The film presents Cuiqiao’s situation as it should: as a relic of the past, best abandoned. But Da Shu is no villain—in his laconic way, he demands Brother Gu offer him a solution that will work here, in this place, under these conditions. All Brother Gu can do is explain how things work somewhere else. They are on a hilltop, resting after a morning behind the plow. Da Shu explains what life is here. There is the sky, which gives water, and the earth, which receives it, and gives life. In a remarkable moment, Kaige pans up from the farmer to the immense and empty sky, then down below, filling the frame with the ground beneath him. Da Shu is stuck in the middle. The scene is unsubtle, but then, there is nothing retiring, forgettable or passive about the terrain these peasants deal with every day.
Yimou’s long-shots reinforce the sense of isolation. The villagers travel on foot, and when they reach the top of the hills, they can see far enough to know there is almost nothing worth walking to that is a walkable distance away. These vistas, both inspirational and oppressive, reminded me of a British silent film I saw a couple of years ago: Cecil Hepworth’s Helen of Four Gates (1920). About that film’s cinematography I wrote: “Hepworth often films his characters, especially Helen, sitting or standing on angles… Behind them, perhaps far in the distance, are other diagonals—other hillsides, for example—angled in the opposite direction. I’m reminded of a point someone made to me once about banks: how they’re traditionally built using only straight lines, because horizontals and verticals imply stability, immutability. Hepworth’s natural settings have none of that. They seem to swallow his characters; we never see them anywhere else.”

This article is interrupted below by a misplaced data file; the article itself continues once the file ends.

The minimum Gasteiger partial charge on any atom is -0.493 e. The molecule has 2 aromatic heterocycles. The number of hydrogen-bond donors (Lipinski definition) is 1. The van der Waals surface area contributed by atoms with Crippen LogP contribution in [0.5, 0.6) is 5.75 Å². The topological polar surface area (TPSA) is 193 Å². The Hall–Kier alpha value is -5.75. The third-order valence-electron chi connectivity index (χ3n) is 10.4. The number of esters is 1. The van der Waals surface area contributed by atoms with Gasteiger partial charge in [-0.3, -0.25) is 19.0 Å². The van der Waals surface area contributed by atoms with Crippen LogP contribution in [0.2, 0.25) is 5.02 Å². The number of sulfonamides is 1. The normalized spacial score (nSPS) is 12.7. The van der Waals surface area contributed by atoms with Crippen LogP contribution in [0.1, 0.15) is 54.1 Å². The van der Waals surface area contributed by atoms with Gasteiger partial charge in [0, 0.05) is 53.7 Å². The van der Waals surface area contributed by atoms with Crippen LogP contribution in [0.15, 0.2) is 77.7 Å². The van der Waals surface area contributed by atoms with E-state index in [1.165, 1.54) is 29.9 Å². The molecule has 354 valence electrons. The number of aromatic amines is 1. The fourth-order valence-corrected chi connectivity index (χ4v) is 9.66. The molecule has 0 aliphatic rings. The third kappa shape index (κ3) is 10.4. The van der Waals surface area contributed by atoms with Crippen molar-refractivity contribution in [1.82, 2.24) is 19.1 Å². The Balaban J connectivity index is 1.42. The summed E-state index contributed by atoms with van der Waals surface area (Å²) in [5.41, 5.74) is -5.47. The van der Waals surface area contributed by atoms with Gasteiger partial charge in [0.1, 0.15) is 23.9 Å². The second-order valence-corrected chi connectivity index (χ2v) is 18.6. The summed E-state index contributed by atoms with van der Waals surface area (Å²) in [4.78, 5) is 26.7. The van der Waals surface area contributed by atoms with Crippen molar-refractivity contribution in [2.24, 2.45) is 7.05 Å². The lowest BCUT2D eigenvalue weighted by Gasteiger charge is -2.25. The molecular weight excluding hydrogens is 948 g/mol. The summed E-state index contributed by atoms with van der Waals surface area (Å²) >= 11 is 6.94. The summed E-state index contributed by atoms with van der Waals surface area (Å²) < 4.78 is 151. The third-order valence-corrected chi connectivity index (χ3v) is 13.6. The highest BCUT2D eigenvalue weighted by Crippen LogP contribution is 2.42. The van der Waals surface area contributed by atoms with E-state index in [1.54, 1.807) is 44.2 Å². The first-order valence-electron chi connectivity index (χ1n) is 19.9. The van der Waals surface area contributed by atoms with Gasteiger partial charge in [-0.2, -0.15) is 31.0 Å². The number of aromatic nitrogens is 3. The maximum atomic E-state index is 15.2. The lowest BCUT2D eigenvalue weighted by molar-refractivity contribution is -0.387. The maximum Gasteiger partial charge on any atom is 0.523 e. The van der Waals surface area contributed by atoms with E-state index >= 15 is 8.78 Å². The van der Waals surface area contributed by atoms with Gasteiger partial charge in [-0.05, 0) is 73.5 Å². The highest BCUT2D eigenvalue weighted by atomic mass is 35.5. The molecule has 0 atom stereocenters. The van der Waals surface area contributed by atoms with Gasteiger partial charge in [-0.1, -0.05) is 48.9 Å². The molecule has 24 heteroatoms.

We never see Brother Gu’s world—the world beyond this place. But we hear him speak glowingly of it. And more painfully, we see Cuiqiao, listening to these tales, wondering if there is a life out there, somewhere, for her. Twice in Yellow Earth we see Cuiqiao engaged in conversations about her future: first with her father, then with Brother Gu. In both instances, Kaige films only Xue, her face conveying hope and fear while the disembodied voice of an older man—off-screen, busying himself with other tasks—dictates where and what the talented young woman can be. It is a preview of her married life. And it is crushing.
It is easy to be impressed by the visuals in Yellow Earth. But I was surprised at how quickly and completely I cared about what happened to these characters—to the old man who accepts misery to avoid poverty; to the young soldier who fights tyranny in the name of a future dictator; and to the young woman who longs for a life of her own. For Cuiqiao, there is nowhere to walk to but the river. But the river, perhaps, can be her way out.
Where to see Yellow Earth:
Yellow Earth screens at TIFF Bell Lightbox on June 7 and July 12, 2013—part of the multi-film retrospective, A Century of Chinese Cinema. Director Chen Kaige will be on-hand for the June 7 screening. A note about the print: it has been well-loved. The muddy colour and heavy scratching is frustrating at times, but t least it’ll whet your appetite for a restoration. Someone needs to get on that, if they haven’t already. I would love to see Yellow Earth in its true glory.